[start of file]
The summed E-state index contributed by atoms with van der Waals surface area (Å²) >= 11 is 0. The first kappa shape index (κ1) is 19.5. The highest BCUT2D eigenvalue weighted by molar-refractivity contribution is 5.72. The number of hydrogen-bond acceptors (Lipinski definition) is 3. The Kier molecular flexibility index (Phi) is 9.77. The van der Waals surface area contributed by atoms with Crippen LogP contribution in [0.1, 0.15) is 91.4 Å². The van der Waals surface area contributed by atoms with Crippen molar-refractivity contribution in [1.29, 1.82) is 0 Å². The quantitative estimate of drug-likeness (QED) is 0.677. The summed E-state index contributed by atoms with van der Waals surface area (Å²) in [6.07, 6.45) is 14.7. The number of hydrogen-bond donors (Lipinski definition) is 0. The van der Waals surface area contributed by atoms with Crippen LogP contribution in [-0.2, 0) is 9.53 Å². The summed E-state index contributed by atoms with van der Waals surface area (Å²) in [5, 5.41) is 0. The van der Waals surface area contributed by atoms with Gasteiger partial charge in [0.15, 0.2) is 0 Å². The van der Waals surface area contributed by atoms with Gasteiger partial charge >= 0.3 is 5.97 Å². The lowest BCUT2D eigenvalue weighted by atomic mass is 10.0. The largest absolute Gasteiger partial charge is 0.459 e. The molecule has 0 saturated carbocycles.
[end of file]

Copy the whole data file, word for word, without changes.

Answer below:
The summed E-state index contributed by atoms with van der Waals surface area (Å²) >= 11 is 0. The first kappa shape index (κ1) is 19.5. The highest BCUT2D eigenvalue weighted by molar-refractivity contribution is 5.72. The number of hydrogen-bond acceptors (Lipinski definition) is 3. The Kier molecular flexibility index (Phi) is 9.77. The van der Waals surface area contributed by atoms with Crippen LogP contribution in [0.1, 0.15) is 91.4 Å². The van der Waals surface area contributed by atoms with Crippen molar-refractivity contribution in [1.29, 1.82) is 0 Å². The quantitative estimate of drug-likeness (QED) is 0.677. The summed E-state index contributed by atoms with van der Waals surface area (Å²) in [6.07, 6.45) is 14.7. The number of hydrogen-bond donors (Lipinski definition) is 0. The van der Waals surface area contributed by atoms with Crippen LogP contribution in [-0.2, 0) is 9.53 Å². The summed E-state index contributed by atoms with van der Waals surface area (Å²) in [5, 5.41) is 0. The van der Waals surface area contributed by atoms with Gasteiger partial charge in [0.15, 0.2) is 0 Å². The van der Waals surface area contributed by atoms with Gasteiger partial charge >= 0.3 is 5.97 Å². The lowest BCUT2D eigenvalue weighted by atomic mass is 10.0. The largest absolute Gasteiger partial charge is 0.459 e. The molecule has 0 saturated carbocycles.